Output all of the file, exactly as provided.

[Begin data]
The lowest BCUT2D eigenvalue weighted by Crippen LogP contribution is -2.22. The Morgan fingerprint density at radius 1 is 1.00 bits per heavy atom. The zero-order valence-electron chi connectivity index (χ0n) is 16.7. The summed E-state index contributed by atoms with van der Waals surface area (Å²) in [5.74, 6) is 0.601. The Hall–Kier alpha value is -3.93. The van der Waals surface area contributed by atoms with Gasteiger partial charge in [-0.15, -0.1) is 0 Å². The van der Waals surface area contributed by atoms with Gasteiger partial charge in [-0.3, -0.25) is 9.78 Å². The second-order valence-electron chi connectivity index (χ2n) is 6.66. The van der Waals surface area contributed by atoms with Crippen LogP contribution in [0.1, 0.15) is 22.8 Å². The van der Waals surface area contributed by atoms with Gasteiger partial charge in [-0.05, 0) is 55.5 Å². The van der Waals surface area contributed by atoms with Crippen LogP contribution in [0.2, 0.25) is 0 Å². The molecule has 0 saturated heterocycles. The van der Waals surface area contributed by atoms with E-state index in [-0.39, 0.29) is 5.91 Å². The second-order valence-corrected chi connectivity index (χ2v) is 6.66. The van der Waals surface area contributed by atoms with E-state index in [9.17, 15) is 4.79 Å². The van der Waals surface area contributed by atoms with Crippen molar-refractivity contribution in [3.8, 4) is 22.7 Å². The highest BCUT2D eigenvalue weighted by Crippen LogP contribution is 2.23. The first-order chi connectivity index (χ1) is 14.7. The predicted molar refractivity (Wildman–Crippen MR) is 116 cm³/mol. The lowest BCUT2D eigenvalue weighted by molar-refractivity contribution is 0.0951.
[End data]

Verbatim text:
The lowest BCUT2D eigenvalue weighted by Crippen LogP contribution is -2.22. The Morgan fingerprint density at radius 1 is 1.00 bits per heavy atom. The zero-order valence-electron chi connectivity index (χ0n) is 16.7. The summed E-state index contributed by atoms with van der Waals surface area (Å²) in [5.74, 6) is 0.601. The Hall–Kier alpha value is -3.93. The van der Waals surface area contributed by atoms with Gasteiger partial charge in [-0.15, -0.1) is 0 Å². The van der Waals surface area contributed by atoms with Gasteiger partial charge in [-0.3, -0.25) is 9.78 Å². The second-order valence-electron chi connectivity index (χ2n) is 6.66. The van der Waals surface area contributed by atoms with Crippen LogP contribution in [0.1, 0.15) is 22.8 Å². The van der Waals surface area contributed by atoms with Gasteiger partial charge in [-0.05, 0) is 55.5 Å². The van der Waals surface area contributed by atoms with Crippen LogP contribution in [0.2, 0.25) is 0 Å². The molecule has 0 saturated heterocycles. The van der Waals surface area contributed by atoms with E-state index in [-0.39, 0.29) is 5.91 Å². The second-order valence-corrected chi connectivity index (χ2v) is 6.66. The van der Waals surface area contributed by atoms with E-state index in [9.17, 15) is 4.79 Å². The van der Waals surface area contributed by atoms with Crippen molar-refractivity contribution in [3.8, 4) is 22.7 Å². The highest BCUT2D eigenvalue weighted by Crippen LogP contribution is 2.23. The first-order chi connectivity index (χ1) is 14.7. The predicted molar refractivity (Wildman–Crippen MR) is 116 cm³/mol. The lowest BCUT2D eigenvalue weighted by molar-refractivity contribution is 0.0951.